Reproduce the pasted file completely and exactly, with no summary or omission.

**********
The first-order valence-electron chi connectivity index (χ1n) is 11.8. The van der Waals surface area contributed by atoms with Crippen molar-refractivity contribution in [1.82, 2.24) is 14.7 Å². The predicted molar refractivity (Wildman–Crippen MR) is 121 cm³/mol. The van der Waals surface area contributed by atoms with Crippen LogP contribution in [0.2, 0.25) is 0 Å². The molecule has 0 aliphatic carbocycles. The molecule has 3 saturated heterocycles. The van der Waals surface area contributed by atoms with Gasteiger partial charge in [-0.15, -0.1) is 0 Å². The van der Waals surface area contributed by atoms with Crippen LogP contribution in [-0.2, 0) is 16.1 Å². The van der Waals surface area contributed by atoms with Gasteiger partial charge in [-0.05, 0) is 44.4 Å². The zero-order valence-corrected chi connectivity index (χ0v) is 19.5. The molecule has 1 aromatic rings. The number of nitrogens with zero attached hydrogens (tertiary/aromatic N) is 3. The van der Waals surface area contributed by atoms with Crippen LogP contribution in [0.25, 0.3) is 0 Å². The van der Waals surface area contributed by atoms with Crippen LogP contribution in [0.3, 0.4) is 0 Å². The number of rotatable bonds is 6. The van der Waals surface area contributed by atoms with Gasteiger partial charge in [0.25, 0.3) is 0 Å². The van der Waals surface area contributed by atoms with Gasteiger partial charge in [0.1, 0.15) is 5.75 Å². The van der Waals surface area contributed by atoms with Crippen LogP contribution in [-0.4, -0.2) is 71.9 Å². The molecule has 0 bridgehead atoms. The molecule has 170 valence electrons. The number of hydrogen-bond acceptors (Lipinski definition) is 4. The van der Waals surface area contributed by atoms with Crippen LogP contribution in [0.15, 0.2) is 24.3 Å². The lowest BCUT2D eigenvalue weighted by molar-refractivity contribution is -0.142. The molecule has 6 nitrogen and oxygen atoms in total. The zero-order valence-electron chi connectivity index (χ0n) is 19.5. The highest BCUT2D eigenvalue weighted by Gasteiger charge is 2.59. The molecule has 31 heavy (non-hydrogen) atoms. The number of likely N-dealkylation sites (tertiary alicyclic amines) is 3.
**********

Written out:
The first-order valence-electron chi connectivity index (χ1n) is 11.8. The van der Waals surface area contributed by atoms with Crippen molar-refractivity contribution in [1.82, 2.24) is 14.7 Å². The predicted molar refractivity (Wildman–Crippen MR) is 121 cm³/mol. The van der Waals surface area contributed by atoms with Crippen LogP contribution in [0.2, 0.25) is 0 Å². The molecule has 0 aliphatic carbocycles. The molecule has 3 saturated heterocycles. The van der Waals surface area contributed by atoms with Gasteiger partial charge in [-0.15, -0.1) is 0 Å². The van der Waals surface area contributed by atoms with Crippen LogP contribution in [-0.2, 0) is 16.1 Å². The van der Waals surface area contributed by atoms with Gasteiger partial charge in [-0.05, 0) is 44.4 Å². The zero-order valence-corrected chi connectivity index (χ0v) is 19.5. The molecule has 1 aromatic rings. The number of nitrogens with zero attached hydrogens (tertiary/aromatic N) is 3. The van der Waals surface area contributed by atoms with Crippen LogP contribution in [0.25, 0.3) is 0 Å². The van der Waals surface area contributed by atoms with Crippen LogP contribution in [0.3, 0.4) is 0 Å². The number of rotatable bonds is 6. The van der Waals surface area contributed by atoms with Gasteiger partial charge in [0.25, 0.3) is 0 Å². The van der Waals surface area contributed by atoms with Gasteiger partial charge in [0.1, 0.15) is 5.75 Å². The van der Waals surface area contributed by atoms with Crippen LogP contribution in [-0.4, -0.2) is 71.9 Å². The molecule has 0 bridgehead atoms. The molecule has 170 valence electrons. The number of hydrogen-bond acceptors (Lipinski definition) is 4. The van der Waals surface area contributed by atoms with Crippen LogP contribution in [0.15, 0.2) is 24.3 Å². The lowest BCUT2D eigenvalue weighted by molar-refractivity contribution is -0.142. The molecule has 6 nitrogen and oxygen atoms in total. The zero-order valence-electron chi connectivity index (χ0n) is 19.5. The highest BCUT2D eigenvalue weighted by Gasteiger charge is 2.59. The molecule has 31 heavy (non-hydrogen) atoms. The number of likely N-dealkylation sites (tertiary alicyclic amines) is 3.